"I'm now getting requests from more than 35 countries for materials. I'm hearing people say, 'I want to read the Scriptures for myself, rather than through the eyes of an interpreter,' " she says.

Lenore Mullican, who teaches Hebrew at Oral Roberts University, adds that she is getting more requests for Hebrew language books from prisoners.

"Some of them are Jewish; some are Christian. They're interested in self-study, and they really keep going with it," she says.

Not as hard as it looks

The Hebrew alphabet looks daunting, but in fact it's a relatively easy language to learn. Words are built around three-letter roots. Its syntax is simple, and any verb system is more complex. The vocabulary of the Old Testament is limited to about 5,000 words, which consequently have a wide range of meanings.

"The Hebrew language is very earthy, very concrete, and every evocative. Its words are like onions: You can peel off layer after layer," says Dwight Pryor, who took up a serious study of Hebrew after a visit to Israel in 1983. He directs the Center for Judaic-Christian studies in Dayton, Ohio, and collaborates with Jewish and Christian scholars on the life of Jesus.

"Take the word 'shalom,' which we normally translate 'peace.' The English translation conveys a sense of the absence of strife. But shalom is a positive, thrusting word: It speaks of success, completion, well-being, wholeness, protection, prosperity. It can be used in all these settings," he adds.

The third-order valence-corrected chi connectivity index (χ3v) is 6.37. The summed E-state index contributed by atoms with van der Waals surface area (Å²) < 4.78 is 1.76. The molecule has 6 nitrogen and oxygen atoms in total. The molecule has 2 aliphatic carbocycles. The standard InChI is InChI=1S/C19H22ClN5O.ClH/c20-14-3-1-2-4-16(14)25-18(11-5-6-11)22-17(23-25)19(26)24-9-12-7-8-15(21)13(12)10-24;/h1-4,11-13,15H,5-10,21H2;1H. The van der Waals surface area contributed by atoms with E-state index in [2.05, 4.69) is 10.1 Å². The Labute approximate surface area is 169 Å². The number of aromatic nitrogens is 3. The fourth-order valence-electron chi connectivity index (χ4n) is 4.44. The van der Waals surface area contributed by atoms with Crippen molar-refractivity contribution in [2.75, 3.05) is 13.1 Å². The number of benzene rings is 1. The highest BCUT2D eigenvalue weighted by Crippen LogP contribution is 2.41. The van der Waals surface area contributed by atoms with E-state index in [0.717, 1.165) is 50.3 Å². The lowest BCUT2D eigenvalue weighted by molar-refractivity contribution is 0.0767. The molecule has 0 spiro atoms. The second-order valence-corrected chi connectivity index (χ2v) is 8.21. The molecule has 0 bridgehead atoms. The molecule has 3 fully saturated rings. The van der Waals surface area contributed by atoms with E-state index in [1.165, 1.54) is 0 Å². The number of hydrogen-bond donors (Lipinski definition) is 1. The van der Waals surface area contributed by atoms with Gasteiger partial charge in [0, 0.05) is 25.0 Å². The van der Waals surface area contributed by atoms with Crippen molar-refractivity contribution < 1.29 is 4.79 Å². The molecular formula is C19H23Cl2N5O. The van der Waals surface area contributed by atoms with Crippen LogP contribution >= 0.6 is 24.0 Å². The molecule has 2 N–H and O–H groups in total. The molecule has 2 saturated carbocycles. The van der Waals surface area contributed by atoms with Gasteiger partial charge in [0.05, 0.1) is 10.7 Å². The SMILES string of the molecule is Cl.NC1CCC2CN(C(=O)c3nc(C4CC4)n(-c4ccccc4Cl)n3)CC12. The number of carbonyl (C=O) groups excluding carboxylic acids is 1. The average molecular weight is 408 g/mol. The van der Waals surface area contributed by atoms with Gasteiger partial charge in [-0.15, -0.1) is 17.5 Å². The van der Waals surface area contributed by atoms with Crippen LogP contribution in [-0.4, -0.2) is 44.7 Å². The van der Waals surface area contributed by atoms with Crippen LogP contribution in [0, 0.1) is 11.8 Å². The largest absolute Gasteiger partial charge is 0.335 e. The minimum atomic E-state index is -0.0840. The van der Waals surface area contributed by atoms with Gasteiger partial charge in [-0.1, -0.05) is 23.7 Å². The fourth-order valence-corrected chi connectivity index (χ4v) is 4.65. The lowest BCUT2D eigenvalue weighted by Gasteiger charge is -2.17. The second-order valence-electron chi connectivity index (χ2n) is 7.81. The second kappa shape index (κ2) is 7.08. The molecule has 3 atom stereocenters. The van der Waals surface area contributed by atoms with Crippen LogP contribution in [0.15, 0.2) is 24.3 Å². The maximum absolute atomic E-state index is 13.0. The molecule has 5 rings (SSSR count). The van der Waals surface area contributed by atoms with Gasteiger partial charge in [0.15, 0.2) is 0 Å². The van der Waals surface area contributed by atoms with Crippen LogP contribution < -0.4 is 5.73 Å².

Delving deeper into the Bible

What's drawing many adults to study Hebrew is the desire for a deeper spiritual experience.

"People are not satisfied with a cursory reading of the Bible or a 'Jesus Loves Me This I Know' approach to spirituality. They want roots. They want to get back to something they can sink their teeth into," says Ward Nunnally, who teaches Hebrew at Central Bible College in Springfield, Mo., which is affiliated with the Assemblies of God.

Similarly, Jewish groups hope that a new emphasis on learning Hebrew will revive tradition and culture. For example, last month the Manhattan-based National Jewish Outreach Program released "Virtual Shabbat," a CD-Rom that includes a "crash course" in reading Hebrew. In November, the NJOP takes an annual campaign on the road to teach Jewish adults "how to read a 5,000-year-old language in five easy lessons." Last year, their Read Hebrew American program taught free literacy clinics at 2,600 locations in the US and Canada.

"Years ago, most Jews could read Hebrew. Even in the Dark Ages, when most people couldn't read or write, it was a universal given of Jewish education that every Jewish man could read Hebrew. Now, 80 percent of the Jews in America cannot...," says Rabbi Yitzchak Rosenbaum, NJOP program director.

While helping Christians learn Hebrew is not a priority of such groups, they say that the new resources coming online in this effort will help all learners.

"We want to make this available first to people affiliated with our movement," says Joshua Heller, a recently ordained rabbi who is directing the launch of a distance learning program for the Manhattan-based Jewish Theological Seminary of America. "But I think the materials we have developed could be of great use to other faith communities as well."

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(c) Copyright 1999. The Christian Science Publishing Society